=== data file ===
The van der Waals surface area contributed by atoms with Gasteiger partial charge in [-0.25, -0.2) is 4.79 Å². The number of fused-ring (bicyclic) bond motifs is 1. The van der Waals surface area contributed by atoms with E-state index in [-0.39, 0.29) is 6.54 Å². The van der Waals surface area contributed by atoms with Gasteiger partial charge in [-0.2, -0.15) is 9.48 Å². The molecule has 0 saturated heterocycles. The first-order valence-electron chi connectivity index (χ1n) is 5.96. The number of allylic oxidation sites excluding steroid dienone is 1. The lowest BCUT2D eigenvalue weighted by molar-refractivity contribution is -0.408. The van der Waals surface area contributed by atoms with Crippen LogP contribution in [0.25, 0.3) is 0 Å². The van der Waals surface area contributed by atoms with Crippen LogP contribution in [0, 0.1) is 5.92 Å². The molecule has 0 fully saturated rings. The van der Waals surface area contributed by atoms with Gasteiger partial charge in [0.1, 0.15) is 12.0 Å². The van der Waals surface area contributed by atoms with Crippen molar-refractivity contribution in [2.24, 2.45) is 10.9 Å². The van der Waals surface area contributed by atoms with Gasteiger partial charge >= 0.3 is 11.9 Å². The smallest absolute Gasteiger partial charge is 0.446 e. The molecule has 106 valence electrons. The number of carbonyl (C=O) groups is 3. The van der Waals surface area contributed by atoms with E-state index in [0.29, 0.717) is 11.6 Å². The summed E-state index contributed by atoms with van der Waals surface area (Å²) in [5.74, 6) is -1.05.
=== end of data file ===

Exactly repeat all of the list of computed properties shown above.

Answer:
The van der Waals surface area contributed by atoms with Gasteiger partial charge in [-0.25, -0.2) is 4.79 Å². The number of fused-ring (bicyclic) bond motifs is 1. The van der Waals surface area contributed by atoms with E-state index in [-0.39, 0.29) is 6.54 Å². The van der Waals surface area contributed by atoms with Gasteiger partial charge in [-0.2, -0.15) is 9.48 Å². The molecule has 0 saturated heterocycles. The first-order valence-electron chi connectivity index (χ1n) is 5.96. The number of allylic oxidation sites excluding steroid dienone is 1. The lowest BCUT2D eigenvalue weighted by molar-refractivity contribution is -0.408. The van der Waals surface area contributed by atoms with Crippen LogP contribution in [0.25, 0.3) is 0 Å². The van der Waals surface area contributed by atoms with Crippen LogP contribution in [0, 0.1) is 5.92 Å². The molecule has 0 fully saturated rings. The van der Waals surface area contributed by atoms with Gasteiger partial charge in [0.1, 0.15) is 12.0 Å². The van der Waals surface area contributed by atoms with Crippen molar-refractivity contribution in [2.24, 2.45) is 10.9 Å². The van der Waals surface area contributed by atoms with Gasteiger partial charge >= 0.3 is 11.9 Å². The smallest absolute Gasteiger partial charge is 0.446 e. The molecule has 106 valence electrons. The number of carbonyl (C=O) groups is 3. The van der Waals surface area contributed by atoms with E-state index in [0.29, 0.717) is 11.6 Å². The summed E-state index contributed by atoms with van der Waals surface area (Å²) in [5.74, 6) is -1.05.